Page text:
The Bible and Supposed False Prophecy
What About New Testament Prophecies?
THE HUMANIST'S CLAIMS: Another significant false prophecy is at John 14:13-14. Jesus promises: Whatsoever ye shall ask in my name, that will I do, that the Father may be glorified in the Son. If ye ask any thing in my name, I will do it. Everyone knows there have been millions of instances where Jesus failed to respond to Christians who asked for things in his name. And the graveyards are full of people who prayed to him for health.
As is the case with other incorrect statements in the Bible, false prophecies cast doubt on all biblical claims. If one verse in the Bible is wrong, its possible for many verses to be wrong.
The humanist is correct. If there is even one plainly false prophecy, or a promise that God "forgets" to fulfill, then we cannot trust the Bible at all. We would have no way to know what is true or false. So, the humanists came up with a huge list, picking the proph-ecies most likely to be seen as false, hoping there would that some people would believe at least one Bible prophecy was in error.
BUT, what if every prophecy they bring up turns out to be true? They take their best shot and the Bible still stands. That is a powerful proof the Bible is true, and Jesus really is God and our Savior. If that is the case, will you believe? You have a terrible prob-lem. Sin. You have disobeyed God and there are eternal consequences. Only Jesus can save you. Read the Gospel of John and trust Jesus today. Please do not wait.
John 14:13-14 - Wish Upon A Jesus
Whatever you ask in My name, that will I do, so that the Father may be glorified in the Son. If you ask Me anything in My name, I will do it.
It should be immediately apparent that what the humanists say is not true. Jesus is not a magic genie who grants your every wish. Just imagine, if everyone could wish for whatever they wanted, and Jesus granted every one of them. What a chaotic world we would have. It would be a mess! So what did Jesus actually mean?
To do something in the name of someone means to do what they would have done. For example, if a messenger proclaims, "In the name of the king, everyone is to have a day off." What does that mean? That the king wants everyone to have a day off, and he is giving them the day off. The messenger is speaking as a representative of the king. His words are the king's words and are to be obeyed just as if the messenger was the king.
To ask in the name of Jesus, is to speak as a representative of Jesus, asking for what He would want. That is actually a good thing, because what He wants is what is good and perfect.
What Does Jesus Want?
The Lord's Prayer gives us an example of what we should want and how we should pray. (Matthew 6:9-13).
Pray, then, in this way:
"Our Father who is in heaven,
Hallowed be Your name.
Your kingdom come.
Your will be done, on earth as it is in heaven.
Give us this day our daily bread.
And forgive us our debts, as we also have forgiven our debtors.
And do not lead us into temptation, but deliver us from evil.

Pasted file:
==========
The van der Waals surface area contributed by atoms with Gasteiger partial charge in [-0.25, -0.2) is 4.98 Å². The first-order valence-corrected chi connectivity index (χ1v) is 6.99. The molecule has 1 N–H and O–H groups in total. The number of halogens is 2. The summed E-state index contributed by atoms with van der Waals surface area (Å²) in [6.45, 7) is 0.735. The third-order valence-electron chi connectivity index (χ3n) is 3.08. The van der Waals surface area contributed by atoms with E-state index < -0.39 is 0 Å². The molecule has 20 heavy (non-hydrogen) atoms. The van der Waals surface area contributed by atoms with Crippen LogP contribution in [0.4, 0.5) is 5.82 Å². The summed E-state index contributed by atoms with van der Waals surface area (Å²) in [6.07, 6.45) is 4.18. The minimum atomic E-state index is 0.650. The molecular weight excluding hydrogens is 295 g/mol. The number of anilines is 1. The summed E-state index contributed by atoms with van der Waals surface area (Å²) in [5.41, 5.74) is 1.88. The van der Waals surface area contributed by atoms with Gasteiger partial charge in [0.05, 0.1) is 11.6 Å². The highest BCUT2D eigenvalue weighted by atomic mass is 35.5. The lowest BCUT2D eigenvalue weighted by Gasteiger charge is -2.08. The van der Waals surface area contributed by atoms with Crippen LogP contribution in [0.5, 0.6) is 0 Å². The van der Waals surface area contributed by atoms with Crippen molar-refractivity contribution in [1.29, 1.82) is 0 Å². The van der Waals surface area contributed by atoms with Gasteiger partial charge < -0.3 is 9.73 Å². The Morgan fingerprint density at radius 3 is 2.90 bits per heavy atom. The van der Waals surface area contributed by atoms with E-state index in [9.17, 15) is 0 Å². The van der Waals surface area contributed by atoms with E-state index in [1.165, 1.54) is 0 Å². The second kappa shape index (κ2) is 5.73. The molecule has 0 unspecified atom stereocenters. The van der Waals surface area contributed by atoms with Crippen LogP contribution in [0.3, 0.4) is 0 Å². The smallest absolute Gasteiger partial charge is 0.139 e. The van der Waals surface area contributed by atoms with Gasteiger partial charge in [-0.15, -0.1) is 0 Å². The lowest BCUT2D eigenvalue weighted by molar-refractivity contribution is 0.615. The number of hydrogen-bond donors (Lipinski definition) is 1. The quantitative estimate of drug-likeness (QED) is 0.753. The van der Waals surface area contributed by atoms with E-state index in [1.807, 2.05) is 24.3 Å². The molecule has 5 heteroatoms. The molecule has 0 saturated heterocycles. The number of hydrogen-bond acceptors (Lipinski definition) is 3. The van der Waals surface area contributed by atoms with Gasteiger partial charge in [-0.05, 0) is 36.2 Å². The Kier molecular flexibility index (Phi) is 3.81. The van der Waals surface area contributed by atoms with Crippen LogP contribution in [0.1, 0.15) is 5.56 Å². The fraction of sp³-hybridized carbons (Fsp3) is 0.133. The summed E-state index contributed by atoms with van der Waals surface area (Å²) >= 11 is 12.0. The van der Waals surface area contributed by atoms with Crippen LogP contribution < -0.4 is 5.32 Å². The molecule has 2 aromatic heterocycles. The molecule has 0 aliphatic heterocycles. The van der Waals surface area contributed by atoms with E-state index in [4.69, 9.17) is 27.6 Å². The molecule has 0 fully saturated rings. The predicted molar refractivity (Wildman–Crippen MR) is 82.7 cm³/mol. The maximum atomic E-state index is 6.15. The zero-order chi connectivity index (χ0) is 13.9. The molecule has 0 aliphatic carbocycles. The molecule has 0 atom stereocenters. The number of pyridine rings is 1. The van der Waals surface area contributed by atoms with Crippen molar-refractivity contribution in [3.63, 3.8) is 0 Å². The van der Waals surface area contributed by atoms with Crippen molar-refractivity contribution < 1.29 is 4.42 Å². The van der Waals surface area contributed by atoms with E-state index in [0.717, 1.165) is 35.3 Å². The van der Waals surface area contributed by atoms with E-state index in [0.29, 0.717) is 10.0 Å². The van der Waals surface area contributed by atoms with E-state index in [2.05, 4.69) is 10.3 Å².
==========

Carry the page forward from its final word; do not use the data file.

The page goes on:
[For Yours is the kingdom and the power and the glory forever. Amen.]
What does Jesus want? What should we want? For what should we be praying? The answer to all three is the same. First, our pray-ers should focus on God and glorifying God. Pray that God will be honored and His kingdom will come. Then pray that what God wants will be done, everywhere and all the time.
Secondly, we can address our needs. Praying for our daily bread means to pray for, and trust God to provide for all our needs. No-tice this is not wants... it is our needs. Then pray that God helps us to forgive those who sin against us, and that He helps us to avoid sin.
So what does it mean to pray and ask in His name? John Mac-Arthur provides a good summary in the MacArthur Bible Commen-tary for John 14:13-14:
1) The believer's prayer should be for God's purposes and the kingdom, not selfish reasons
2) The believer's prayer should be on the basis of God's merits and not any any personal merit or worthiness.
3) The believer's prayer should be in pursuit of God's glory alone.
Once we understand what "in His name” means, this promise becomes clear. It has nothing to do with what the humanists say (having our wishes granted), and everything to do with honoring and glorifying God.
Next the humanist attack the Bible using history: Inaccurate Statements About History
The Bibles false statements about history also bolster the Humanist position. Historians and other scholars have exposed many of the Bibles claims as historically inaccurate.
History and the Old Testament
Historians have long known that the biblical story of a worldwide flood is a myth. For instance, Andrew White says nineteenth-century Egyptologists found that Egypt had a flourishing civilization long before Noah, and no flood had ever interrupted it. [White, Vol. I, p. 257.]
We're on to a new category. This time the humanists will see if they can find any errors in the Bible's record of history. Let's find out how well they do. Click here...